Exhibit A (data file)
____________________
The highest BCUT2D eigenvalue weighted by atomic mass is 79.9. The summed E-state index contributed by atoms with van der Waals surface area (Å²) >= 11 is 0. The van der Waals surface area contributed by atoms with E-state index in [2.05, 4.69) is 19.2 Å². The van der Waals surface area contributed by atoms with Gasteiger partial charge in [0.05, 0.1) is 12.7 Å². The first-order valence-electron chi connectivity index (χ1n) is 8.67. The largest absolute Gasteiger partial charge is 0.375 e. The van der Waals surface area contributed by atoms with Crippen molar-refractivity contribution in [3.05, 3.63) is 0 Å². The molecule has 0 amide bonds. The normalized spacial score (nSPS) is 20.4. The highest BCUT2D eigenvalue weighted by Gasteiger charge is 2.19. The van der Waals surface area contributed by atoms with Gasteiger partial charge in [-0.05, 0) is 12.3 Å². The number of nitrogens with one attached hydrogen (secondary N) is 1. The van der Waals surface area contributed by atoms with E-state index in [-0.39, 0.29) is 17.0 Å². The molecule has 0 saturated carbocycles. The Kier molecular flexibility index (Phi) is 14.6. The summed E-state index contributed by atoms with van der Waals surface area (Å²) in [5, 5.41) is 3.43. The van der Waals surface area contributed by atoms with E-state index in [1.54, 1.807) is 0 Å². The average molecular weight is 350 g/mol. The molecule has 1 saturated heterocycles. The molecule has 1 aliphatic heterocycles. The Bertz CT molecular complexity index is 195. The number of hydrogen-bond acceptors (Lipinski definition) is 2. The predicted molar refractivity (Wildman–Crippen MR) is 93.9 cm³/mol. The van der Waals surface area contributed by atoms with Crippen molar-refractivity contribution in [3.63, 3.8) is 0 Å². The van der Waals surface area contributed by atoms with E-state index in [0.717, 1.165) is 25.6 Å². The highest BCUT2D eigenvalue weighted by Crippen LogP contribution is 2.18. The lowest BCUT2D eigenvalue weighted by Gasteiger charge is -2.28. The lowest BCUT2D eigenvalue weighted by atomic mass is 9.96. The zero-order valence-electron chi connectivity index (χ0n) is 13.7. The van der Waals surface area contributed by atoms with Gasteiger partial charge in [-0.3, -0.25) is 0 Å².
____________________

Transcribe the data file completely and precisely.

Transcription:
The highest BCUT2D eigenvalue weighted by atomic mass is 79.9. The summed E-state index contributed by atoms with van der Waals surface area (Å²) >= 11 is 0. The van der Waals surface area contributed by atoms with E-state index in [2.05, 4.69) is 19.2 Å². The van der Waals surface area contributed by atoms with Gasteiger partial charge in [0.05, 0.1) is 12.7 Å². The first-order valence-electron chi connectivity index (χ1n) is 8.67. The largest absolute Gasteiger partial charge is 0.375 e. The van der Waals surface area contributed by atoms with Crippen molar-refractivity contribution in [3.05, 3.63) is 0 Å². The molecule has 0 amide bonds. The normalized spacial score (nSPS) is 20.4. The highest BCUT2D eigenvalue weighted by Gasteiger charge is 2.19. The van der Waals surface area contributed by atoms with Gasteiger partial charge in [-0.05, 0) is 12.3 Å². The number of nitrogens with one attached hydrogen (secondary N) is 1. The van der Waals surface area contributed by atoms with E-state index in [-0.39, 0.29) is 17.0 Å². The molecule has 0 saturated carbocycles. The Kier molecular flexibility index (Phi) is 14.6. The summed E-state index contributed by atoms with van der Waals surface area (Å²) in [5, 5.41) is 3.43. The van der Waals surface area contributed by atoms with E-state index in [1.54, 1.807) is 0 Å². The average molecular weight is 350 g/mol. The molecule has 1 saturated heterocycles. The molecule has 1 aliphatic heterocycles. The Bertz CT molecular complexity index is 195. The number of hydrogen-bond acceptors (Lipinski definition) is 2. The predicted molar refractivity (Wildman–Crippen MR) is 93.9 cm³/mol. The van der Waals surface area contributed by atoms with Crippen molar-refractivity contribution in [3.63, 3.8) is 0 Å². The van der Waals surface area contributed by atoms with E-state index in [0.717, 1.165) is 25.6 Å². The highest BCUT2D eigenvalue weighted by Crippen LogP contribution is 2.18. The lowest BCUT2D eigenvalue weighted by Gasteiger charge is -2.28. The lowest BCUT2D eigenvalue weighted by atomic mass is 9.96. The zero-order valence-electron chi connectivity index (χ0n) is 13.7. The van der Waals surface area contributed by atoms with Gasteiger partial charge in [-0.3, -0.25) is 0 Å².